I have always liked this dialogue from ‘Jane Eyre’
but I have put it into metre and expanded it a little.
Where do the wicked go when their death knell
has been tolled, you insignificant child?
Good sir, I believe that they go to Hell.
Describe this place reserved for those not mild,
Sir, it is a pit full of fire.
Should you like to fall into such a place?
(Then you would not join the Heavenly choir.)
I hope to reach Paradise, by God’s grace.
So, how might you avoid a dark decree?
I must try to keep in the best of health;
I must not listen to a Pharisee,
nor to those who slavishly amass wealth.
In short, I must take care never to die.
My God is Truth and yours, Sir, is a Lie.
My friend suggested that I write a poem addressing the
subject of the women in El Salvador who have been imprisoned
after being accused of self-terminations- sometimes when they
allegedly have just had stillbirths. I was unaware of this until I
researched the topic and discovered material on the group Las 17.
The prison terms are in the region of decades.
In El Salvador, there’s an assumption,
in many cases, that a miscarriage
is the consequence of an abortion.
Girls who have been raped can lose their freedom.
A premature, or unviable birth
can result in a forty year sentence.
How can a country of that name sentence
women when it reveres the Assumption
of a Virgin? Supernatural birth
protected Mary from a miscarriage
when she experienced threats to her freedom:
state infanticide, worse than abortion?
Las 17, accused of abortion –
each subjected to a lengthy sentence,
in a land whose motto includes ‘Freedom.’
Youngsters, trafficked, can face an assumption
which might lead to judicial miscarriage,
as ‘Mata Ninos.’ They’re victims from birth.
After civil war there should be re-birth,
with an enlightened view of abortion
and understanding that a miscarriage
is, for women, a kind of life sentence.
And why should the state make an assumption
that stillbirth expresses woman’s freedom?
Accused of homicide, denied freedom,
because of complications to a birth –
to disregard is to make assumption
and logic itself suffers abortion.
The powerful deliver the sentence
and fear itself can induce miscarriage.
There’s no calculation in miscarriage.
It’s spontaneous – there is no freedom
expressed. Those women uttered no sentence:
I now intend to sabotage this birth,
nor ‘Drinking this will promote abortion.’
Blame’s an ignorant assumption.
Restricting freedom; pronouncing sentence
on those who endure miscarriage, stillbirth:
abortion of innocence assumption.
Pangolin – nothing to do with penguin,
porcupine, furniture polish, mandolin.
It’s got no fur, feather, wingspan, or fin.
So, you’ve never heard of a pangolin?
It’s a mammal, covered in keratin.
Keratin? – a protection for its skin.
When it sniffs food, it gives a little sneeze
and it walks just as if it’s got knock knees,
looking like a dinosaur, if you please.
You’ve never seen one? Well, that is because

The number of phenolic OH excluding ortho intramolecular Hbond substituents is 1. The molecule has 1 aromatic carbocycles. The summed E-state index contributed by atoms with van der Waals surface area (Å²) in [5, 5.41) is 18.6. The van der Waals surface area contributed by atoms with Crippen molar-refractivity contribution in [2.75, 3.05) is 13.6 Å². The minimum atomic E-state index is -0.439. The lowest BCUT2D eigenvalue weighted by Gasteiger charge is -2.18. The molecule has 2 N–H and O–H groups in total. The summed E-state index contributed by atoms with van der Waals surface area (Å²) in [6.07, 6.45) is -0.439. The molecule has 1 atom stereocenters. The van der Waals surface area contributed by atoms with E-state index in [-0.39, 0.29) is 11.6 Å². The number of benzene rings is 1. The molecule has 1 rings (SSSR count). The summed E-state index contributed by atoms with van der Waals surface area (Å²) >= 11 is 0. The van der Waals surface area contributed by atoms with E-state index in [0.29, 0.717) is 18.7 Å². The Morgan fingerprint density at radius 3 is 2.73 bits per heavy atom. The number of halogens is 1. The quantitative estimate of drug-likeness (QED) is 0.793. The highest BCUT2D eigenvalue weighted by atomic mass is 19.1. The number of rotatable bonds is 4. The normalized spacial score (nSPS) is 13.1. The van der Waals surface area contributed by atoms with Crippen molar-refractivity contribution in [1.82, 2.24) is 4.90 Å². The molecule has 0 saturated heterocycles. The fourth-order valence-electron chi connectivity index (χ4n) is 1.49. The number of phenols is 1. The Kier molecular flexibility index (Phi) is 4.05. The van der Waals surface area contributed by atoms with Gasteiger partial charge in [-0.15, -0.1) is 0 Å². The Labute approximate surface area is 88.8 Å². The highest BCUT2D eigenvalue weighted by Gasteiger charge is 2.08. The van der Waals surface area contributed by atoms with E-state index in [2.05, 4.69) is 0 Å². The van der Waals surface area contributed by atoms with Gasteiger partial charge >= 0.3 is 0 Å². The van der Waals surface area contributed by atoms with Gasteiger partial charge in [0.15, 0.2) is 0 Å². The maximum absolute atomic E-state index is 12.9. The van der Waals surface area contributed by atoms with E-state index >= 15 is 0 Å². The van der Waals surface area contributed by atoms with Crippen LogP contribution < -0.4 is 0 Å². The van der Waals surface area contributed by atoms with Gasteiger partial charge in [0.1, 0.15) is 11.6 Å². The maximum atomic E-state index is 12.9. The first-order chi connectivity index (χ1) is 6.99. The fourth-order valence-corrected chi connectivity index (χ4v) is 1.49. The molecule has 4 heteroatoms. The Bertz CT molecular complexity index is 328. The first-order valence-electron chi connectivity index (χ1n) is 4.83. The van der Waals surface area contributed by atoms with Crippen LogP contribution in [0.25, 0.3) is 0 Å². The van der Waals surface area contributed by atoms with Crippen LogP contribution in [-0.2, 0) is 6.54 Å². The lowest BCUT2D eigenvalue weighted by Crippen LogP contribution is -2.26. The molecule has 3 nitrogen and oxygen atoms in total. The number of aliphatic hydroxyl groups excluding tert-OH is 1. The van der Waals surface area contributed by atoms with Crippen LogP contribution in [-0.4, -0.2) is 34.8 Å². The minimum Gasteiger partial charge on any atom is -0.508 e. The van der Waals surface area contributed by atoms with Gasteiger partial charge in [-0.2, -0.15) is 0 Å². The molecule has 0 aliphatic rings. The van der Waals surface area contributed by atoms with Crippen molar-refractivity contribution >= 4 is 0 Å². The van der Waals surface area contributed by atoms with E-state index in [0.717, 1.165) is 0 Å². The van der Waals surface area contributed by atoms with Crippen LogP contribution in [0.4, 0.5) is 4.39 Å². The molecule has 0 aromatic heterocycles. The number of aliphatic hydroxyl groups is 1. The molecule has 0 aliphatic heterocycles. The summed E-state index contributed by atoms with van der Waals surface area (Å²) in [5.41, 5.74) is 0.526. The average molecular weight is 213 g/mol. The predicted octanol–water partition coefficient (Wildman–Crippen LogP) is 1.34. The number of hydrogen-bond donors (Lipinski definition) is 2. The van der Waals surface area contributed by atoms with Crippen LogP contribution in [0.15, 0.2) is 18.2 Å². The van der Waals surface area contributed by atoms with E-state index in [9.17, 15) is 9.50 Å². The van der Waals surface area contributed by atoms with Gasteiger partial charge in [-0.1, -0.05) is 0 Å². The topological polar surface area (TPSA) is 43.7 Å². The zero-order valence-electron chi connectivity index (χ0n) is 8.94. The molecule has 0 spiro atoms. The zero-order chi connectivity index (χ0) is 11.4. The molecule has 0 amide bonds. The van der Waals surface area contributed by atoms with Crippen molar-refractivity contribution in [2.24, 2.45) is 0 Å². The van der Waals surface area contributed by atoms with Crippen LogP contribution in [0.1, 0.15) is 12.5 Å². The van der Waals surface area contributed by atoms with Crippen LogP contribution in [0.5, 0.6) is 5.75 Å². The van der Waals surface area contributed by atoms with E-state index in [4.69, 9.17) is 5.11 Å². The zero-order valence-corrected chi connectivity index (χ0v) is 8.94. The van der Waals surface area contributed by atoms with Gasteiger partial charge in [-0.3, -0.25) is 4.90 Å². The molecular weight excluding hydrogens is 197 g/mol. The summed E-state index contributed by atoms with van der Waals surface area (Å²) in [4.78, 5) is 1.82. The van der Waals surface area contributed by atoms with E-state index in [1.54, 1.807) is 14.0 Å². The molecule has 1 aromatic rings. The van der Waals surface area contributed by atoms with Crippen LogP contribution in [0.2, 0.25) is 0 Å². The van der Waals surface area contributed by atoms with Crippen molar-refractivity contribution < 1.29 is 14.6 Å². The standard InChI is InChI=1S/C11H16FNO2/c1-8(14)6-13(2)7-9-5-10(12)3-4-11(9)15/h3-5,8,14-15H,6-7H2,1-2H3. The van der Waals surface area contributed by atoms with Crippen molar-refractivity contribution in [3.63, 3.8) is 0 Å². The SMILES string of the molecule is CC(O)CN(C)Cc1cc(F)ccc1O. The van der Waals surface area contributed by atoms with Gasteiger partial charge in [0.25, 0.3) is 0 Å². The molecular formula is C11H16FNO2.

they scrabble at night with very sharp claws
and their tongues flick termites into their jaws.
You’ve never smelled a pangolin, have you?
You wouldn’t want to, ’cause they pong like poo,
but – hey! – they might not like the smell of you!
They come from Africa, The Philippines,
Vietnam, Laos, Sri Lanka… it seems
bad men turn them into medicines.
Pangolins don’t like to be touched: not much!
They’ll try to avoid a predator’s clutch
and will hide in a hollow tree, or such.
If they are scared, they’ll roll into a ball.
They like their own company – that is all.
Big cats will just paw them and let them fall.
Curled up, they can look like an artichoke;
they won’t even move, if given a poke.
Fast asleep, they don’t take it as a joke.
Arboreal ones will hang from their tails.
Pangopups ride on the backs of females.
They’re covered in all these cute little scales.
You used to see pangolins in a zoo,
but nowadays there are only a few.
They value their freedom, the same as you!
They’re fussy feeders – their stenophagy*
means that they will only eat two, or three
types of termites, so it isn’t easy
to please a pangolin. Yes, some have tried,
with worms and crickets and larvae, deep-fried,
but the pangolins turned up their toes and died.
So, if you’re offered one, do not buy it.
They only feed on their special diet.
They are not pets – so, don’t even try it!
I don’t want you to taste a pangolin.
You know, it would be a terrible sin
to eat animals who face extinction.
A pangolin has no teeth to bite you.
Its long, sticky tongue is coated with glue.
It swallows stones, which you should never do!
Apparently, it aids their digestion.
‘Quite how?’ would be a very good question.
Look up ‘the gizzard’ is my suggestion.
They’ve been around for 80 million years,
but now conservationists have raised fears
that, if we don’t help them, they’ll disappear.
Join Prince William, His Royal Highness –
try to look on all wildlife with kindness,
whether pangolin, leopard, or lioness.
Pangolin, we have caused you much offence.
Your armour was given you for defence;
now we pledge to protect your existence.
drawings and text copyright- Candia Dixon- Stuart, 2018.
* a narrow range of diet